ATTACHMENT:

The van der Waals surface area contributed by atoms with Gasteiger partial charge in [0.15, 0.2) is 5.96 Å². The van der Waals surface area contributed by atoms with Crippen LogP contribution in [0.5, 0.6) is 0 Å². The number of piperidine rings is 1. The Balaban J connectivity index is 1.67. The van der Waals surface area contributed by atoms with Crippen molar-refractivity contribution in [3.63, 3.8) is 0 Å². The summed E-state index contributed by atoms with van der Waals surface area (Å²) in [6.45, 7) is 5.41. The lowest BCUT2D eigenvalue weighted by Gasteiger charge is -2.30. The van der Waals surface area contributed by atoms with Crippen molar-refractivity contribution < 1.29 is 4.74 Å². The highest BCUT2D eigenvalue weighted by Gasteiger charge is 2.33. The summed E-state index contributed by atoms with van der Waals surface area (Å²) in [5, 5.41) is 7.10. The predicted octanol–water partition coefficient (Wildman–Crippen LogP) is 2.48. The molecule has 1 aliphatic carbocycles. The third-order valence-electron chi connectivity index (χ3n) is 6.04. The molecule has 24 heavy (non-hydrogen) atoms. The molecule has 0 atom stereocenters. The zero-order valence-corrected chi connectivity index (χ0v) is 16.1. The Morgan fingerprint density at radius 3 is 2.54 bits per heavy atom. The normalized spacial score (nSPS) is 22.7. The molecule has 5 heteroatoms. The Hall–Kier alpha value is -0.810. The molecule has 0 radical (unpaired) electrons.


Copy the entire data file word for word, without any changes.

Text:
The van der Waals surface area contributed by atoms with Gasteiger partial charge in [0.15, 0.2) is 5.96 Å². The van der Waals surface area contributed by atoms with Crippen LogP contribution in [0.5, 0.6) is 0 Å². The number of piperidine rings is 1. The Balaban J connectivity index is 1.67. The van der Waals surface area contributed by atoms with Crippen molar-refractivity contribution in [3.63, 3.8) is 0 Å². The summed E-state index contributed by atoms with van der Waals surface area (Å²) in [6.45, 7) is 5.41. The lowest BCUT2D eigenvalue weighted by Gasteiger charge is -2.30. The van der Waals surface area contributed by atoms with Crippen molar-refractivity contribution < 1.29 is 4.74 Å². The highest BCUT2D eigenvalue weighted by Gasteiger charge is 2.33. The summed E-state index contributed by atoms with van der Waals surface area (Å²) in [5, 5.41) is 7.10. The predicted octanol–water partition coefficient (Wildman–Crippen LogP) is 2.48. The molecule has 1 aliphatic carbocycles. The third-order valence-electron chi connectivity index (χ3n) is 6.04. The molecule has 24 heavy (non-hydrogen) atoms. The molecule has 0 atom stereocenters. The zero-order valence-corrected chi connectivity index (χ0v) is 16.1. The Morgan fingerprint density at radius 3 is 2.54 bits per heavy atom. The normalized spacial score (nSPS) is 22.7. The molecule has 5 heteroatoms. The Hall–Kier alpha value is -0.810. The molecule has 0 radical (unpaired) electrons.